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DEA Moves to Help Rural Americans Get Medication-Assisted Addiction Treatment


In January, medical professionals gained a leg up on the opioid crisis. That is when the U.S. Drug Enforcement Administration (DEA) announced a new rule change allowing rural areas to benefit from medication-assisted addiction treatment provided by nurse practitioners and physician assistants.

This article looks at the rule change and how it may help improve outcomes for rural Americans addicted to opioids.

Deregulation and Addiction Treatment

Prior to the recently amended ruling, the rules for medication-assisted treatment (MAT) had not changed since October 2000, when Congress passed DATA, the Drug Addiction Treatment Act. The law permitted approved physicians to prescribe narcotic controlled substances such as buprenorphine to help addicted patients recover from opioids. The law required physicians to obtain a DEA registration in order to prescribe MAT. Once approved, the physicians could treat 30 or 100 patients, depending upon the waiver received.

In January 2018, the rules were adjusted to allow a wider range of midlevel providers, specifically physician assistants (PAs) and nurse practitioners (NPs), to treat patients with these medications. The January ruling reversed earlier rules allowing only qualified, approved, and DEA registered doctors to have prescribing rights.

Addiction treatment

The DEA’s press release on this rule change said the new regulations would bring the agency into compliance with the 2016 Comprehensive Addiction and Recovery Act. The law sought to expand the availability of naloxone to reverse opioid overdose, improve PDMP programs, and to shift more support to U.S. prisons and jails to provide addiction treatment for the incarcerated. The release said there are currently 43,000 DATA-waived physicians prescribing MAT in the U.S. It is anticipated this new action will move more than 48,000 midlevel providers potentially into the addiction treatment safety net.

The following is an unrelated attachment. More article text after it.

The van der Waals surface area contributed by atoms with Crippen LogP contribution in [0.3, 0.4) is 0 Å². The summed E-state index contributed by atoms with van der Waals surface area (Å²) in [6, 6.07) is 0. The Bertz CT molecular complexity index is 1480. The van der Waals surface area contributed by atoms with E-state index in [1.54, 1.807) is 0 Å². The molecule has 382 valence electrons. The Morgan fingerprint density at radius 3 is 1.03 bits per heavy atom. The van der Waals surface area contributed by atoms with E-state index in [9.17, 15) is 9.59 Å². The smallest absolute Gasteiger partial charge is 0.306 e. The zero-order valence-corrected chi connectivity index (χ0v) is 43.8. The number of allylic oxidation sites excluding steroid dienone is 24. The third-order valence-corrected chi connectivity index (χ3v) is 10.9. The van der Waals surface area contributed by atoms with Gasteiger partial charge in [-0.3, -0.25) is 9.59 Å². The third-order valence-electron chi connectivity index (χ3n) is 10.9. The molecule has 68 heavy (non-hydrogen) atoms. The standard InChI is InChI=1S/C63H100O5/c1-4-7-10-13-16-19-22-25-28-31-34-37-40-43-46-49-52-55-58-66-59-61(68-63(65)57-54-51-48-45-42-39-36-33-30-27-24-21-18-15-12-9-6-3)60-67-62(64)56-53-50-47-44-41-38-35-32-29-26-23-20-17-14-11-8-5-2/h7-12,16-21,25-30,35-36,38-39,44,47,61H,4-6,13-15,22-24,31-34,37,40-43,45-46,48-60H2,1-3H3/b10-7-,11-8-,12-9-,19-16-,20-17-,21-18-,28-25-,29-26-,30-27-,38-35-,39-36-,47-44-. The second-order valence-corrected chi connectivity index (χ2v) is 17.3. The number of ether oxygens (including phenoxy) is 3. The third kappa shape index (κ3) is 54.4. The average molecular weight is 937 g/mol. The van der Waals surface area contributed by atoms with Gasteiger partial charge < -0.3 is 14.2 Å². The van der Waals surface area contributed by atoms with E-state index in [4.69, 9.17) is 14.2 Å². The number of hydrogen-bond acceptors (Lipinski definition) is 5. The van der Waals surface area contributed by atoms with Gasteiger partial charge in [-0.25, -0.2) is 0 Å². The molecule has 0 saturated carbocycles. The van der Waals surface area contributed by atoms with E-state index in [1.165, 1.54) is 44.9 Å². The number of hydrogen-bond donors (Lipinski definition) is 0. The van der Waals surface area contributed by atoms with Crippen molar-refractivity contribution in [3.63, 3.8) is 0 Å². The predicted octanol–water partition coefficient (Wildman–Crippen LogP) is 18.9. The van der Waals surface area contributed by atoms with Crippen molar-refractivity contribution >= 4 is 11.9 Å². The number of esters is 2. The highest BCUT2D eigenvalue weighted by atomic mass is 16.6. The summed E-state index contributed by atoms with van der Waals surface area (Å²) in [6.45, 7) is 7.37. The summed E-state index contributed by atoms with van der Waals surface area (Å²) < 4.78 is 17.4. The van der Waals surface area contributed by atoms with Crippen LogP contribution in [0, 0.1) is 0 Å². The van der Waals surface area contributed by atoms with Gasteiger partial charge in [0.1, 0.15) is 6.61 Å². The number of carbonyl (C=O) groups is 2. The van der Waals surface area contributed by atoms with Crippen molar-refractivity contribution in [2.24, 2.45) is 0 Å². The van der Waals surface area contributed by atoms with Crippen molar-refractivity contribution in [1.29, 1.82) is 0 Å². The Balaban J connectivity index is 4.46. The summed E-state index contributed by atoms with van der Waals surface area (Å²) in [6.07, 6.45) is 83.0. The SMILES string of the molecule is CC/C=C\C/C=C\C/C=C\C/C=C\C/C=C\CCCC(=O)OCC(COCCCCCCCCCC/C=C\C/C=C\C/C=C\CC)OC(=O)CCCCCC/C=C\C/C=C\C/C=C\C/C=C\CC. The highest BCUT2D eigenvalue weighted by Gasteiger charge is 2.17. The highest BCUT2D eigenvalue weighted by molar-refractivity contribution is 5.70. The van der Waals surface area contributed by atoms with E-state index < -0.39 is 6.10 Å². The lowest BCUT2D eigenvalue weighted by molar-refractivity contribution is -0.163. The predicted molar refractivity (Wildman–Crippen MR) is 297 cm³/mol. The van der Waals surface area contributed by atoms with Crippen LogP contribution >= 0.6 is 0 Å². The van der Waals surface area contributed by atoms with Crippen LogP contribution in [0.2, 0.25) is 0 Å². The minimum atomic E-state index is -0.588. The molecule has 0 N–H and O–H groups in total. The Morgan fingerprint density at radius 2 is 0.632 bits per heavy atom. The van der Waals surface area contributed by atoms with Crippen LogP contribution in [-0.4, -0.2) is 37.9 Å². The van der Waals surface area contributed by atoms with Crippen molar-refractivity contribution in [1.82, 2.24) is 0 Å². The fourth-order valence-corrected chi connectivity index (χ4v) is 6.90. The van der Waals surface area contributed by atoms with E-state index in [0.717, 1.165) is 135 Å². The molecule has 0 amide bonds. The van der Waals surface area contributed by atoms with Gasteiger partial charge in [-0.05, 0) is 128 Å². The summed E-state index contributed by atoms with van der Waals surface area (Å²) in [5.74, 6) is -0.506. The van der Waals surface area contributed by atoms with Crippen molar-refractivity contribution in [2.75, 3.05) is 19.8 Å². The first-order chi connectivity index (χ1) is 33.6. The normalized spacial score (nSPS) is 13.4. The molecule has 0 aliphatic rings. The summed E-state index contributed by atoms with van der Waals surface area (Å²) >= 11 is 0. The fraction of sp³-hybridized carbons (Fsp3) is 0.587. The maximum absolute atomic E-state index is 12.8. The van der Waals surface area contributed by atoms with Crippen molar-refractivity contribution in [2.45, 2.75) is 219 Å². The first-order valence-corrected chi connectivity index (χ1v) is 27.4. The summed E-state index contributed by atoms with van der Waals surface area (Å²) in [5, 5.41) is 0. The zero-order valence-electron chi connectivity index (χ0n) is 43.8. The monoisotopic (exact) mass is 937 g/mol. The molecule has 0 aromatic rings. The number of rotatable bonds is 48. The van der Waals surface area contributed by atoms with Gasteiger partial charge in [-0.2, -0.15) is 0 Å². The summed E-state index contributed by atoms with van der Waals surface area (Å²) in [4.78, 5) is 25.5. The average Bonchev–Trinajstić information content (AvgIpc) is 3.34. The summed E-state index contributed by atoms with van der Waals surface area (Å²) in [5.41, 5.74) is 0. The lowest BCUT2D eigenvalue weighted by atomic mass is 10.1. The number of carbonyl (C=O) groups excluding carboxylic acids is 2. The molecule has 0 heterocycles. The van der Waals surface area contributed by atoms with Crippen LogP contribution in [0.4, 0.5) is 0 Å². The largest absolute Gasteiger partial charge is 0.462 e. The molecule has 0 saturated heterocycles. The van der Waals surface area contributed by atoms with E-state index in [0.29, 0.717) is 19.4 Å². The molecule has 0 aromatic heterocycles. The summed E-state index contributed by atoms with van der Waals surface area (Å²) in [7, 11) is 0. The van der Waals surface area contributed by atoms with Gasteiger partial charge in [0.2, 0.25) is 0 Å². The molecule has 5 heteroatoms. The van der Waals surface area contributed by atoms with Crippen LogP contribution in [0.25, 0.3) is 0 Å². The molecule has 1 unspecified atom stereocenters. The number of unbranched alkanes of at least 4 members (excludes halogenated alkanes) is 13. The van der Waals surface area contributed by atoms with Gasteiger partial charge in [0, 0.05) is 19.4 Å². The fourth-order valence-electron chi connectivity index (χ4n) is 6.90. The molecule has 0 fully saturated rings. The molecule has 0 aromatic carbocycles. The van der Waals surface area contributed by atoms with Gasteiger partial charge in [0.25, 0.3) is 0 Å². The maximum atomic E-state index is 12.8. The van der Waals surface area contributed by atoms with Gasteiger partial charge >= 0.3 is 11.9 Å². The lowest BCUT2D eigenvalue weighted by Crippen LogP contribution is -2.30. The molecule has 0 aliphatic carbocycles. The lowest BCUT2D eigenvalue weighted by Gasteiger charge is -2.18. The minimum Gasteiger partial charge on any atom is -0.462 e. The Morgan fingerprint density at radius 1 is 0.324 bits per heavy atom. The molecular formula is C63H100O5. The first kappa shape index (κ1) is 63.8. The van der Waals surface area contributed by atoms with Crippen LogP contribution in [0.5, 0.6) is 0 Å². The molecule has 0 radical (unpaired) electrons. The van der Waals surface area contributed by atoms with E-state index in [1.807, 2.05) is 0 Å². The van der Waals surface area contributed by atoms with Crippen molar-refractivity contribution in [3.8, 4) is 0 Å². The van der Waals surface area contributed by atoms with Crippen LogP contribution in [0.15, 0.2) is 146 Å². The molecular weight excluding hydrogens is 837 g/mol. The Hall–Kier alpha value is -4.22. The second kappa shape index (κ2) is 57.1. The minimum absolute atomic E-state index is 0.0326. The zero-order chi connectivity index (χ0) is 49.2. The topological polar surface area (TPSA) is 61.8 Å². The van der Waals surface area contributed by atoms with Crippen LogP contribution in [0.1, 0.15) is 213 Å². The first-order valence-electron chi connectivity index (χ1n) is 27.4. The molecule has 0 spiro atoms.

The DEA made this unusual move in an effort to widen the treatment safety net for opioid use, especially in rural counties. According to the Washington Post:

  • 53 percent of rural counties in the U.S. face a serious physician shortage.
  • Overall, the United States is anticipating a shortage of 90,000 physicians by 2025.
  • This shortage is occurring at a time when the Baby Boomer population is expected to place great strain on the healthcare system.
  • This shortage also occurs within the context of the greatest drug epidemic in modern history.

The National Rural Health Association reports that 90 percent of the DATA-approved doctors are located in urban areas. They estimate around 30 million people live in rural settings where no MAT prescribing physicians are practicing. 

The move by the DEA could not come at a better time; the latest CDC studies point out that drug overdoses are higher in rural areas. By finally allowing midlevel providers prescribing rights for MAT, medical professionals have an opportunity to increase the level of care in rural settings as well as urban settings. Now there is a better chance of bringing addiction treatment to substance users where they live, instead of placing the added burden of having to travel to find a physician able to provide addiction treatment.

With the opioid crisis hitting rural areas particularly hard, allowing midlevel providers to prescribe drugs like methadone is a step in the right direction. 

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